Want to read Slashdot from your mobile device? Point it at m.slashdot.org and keep reading!


Forgot your password?
DEAL: For $25 - Add A Second Phone Number To Your Smartphone for life! Use promo code SLASHDOT25. Also, Slashdot's Facebook page has a chat bot now. Message it for stories and more. Check out the new SourceForge HTML5 internet speed test! ×

Submission + - Henry Kissinger says burn 'em if you got 'em. (foxnews.com) 1

El Fantasmo writes: "My main point is, "Who decides who gets to have advanced technologies such as nuclear energy?" and "Why can't countries/governments just come out and say e.g., 'Hey, Iran, we just don't trust that you won't turn Israel into a sheet of green glass.' when they suspect the technology to be used to harm?"

An interview of Henry Kissinger by Greta van Susteren sparked this. Why is it OK for Henry Kissinger to tell Iran that they have no reason to pursue nuclear energy because they have plenty of natural gas and oil to burn? Who is the United States to forbid "environmentally friendly" energies? Yes, I understand that the precess for nuclear fuel enrichment and weapons grade are exactly the same and Iran isn't open about what's actually going on, but does that mean they can't have nuclear energy until they have nuclear weapons? Kissinger, apparently, doesn't even entertain the idea of an open and inspectable nuclear energy program. Are these the kinds of minds to which we should listen, respect and value? We don't let foreigners inspect our nuclear facilities because they think we're doing something fishy. Who/where are the companies providing all the specialized equipment, ore and/or yellow cake?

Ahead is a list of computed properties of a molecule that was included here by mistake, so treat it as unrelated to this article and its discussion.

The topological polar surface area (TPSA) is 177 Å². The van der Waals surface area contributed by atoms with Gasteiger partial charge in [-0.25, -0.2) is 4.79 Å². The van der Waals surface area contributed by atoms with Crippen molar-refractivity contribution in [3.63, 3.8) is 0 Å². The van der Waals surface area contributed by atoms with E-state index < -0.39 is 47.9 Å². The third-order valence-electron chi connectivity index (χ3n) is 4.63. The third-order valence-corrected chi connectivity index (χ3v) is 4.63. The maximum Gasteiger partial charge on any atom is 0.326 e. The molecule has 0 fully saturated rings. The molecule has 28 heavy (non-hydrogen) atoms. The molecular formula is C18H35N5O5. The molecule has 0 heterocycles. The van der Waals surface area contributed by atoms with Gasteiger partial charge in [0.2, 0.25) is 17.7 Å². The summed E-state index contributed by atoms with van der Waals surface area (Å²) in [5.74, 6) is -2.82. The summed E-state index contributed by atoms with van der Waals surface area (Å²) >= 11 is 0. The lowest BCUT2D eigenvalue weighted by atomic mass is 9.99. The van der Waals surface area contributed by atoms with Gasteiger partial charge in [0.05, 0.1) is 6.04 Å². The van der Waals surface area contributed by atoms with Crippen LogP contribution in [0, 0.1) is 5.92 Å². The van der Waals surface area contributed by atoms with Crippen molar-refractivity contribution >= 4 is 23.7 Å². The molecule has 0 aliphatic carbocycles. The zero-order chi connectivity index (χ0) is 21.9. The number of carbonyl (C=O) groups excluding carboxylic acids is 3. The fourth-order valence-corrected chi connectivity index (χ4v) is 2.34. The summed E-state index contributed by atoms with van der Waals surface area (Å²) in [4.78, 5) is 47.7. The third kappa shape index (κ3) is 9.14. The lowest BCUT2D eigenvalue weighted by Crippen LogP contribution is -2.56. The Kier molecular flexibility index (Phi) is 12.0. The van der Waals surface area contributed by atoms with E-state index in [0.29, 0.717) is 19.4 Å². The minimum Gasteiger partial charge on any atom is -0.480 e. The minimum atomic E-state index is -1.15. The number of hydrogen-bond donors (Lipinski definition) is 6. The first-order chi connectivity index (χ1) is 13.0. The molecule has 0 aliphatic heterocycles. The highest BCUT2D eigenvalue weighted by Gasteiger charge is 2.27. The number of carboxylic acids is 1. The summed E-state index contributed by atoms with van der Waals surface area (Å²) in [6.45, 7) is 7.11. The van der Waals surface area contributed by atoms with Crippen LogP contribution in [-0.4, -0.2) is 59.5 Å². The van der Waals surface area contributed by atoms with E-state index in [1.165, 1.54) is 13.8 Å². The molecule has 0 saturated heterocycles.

I don't think anyone has concrete answers, but I'm wondering how/if the /. community thinks "advanced technologies" should be leveraged or allocated from the "haves" to the "have nots." Please, don't focus too much on US, Iranian politics; it's just a current example."

Slashdot Top Deals

"The way of the world is to praise dead saints and prosecute live ones." -- Nathaniel Howe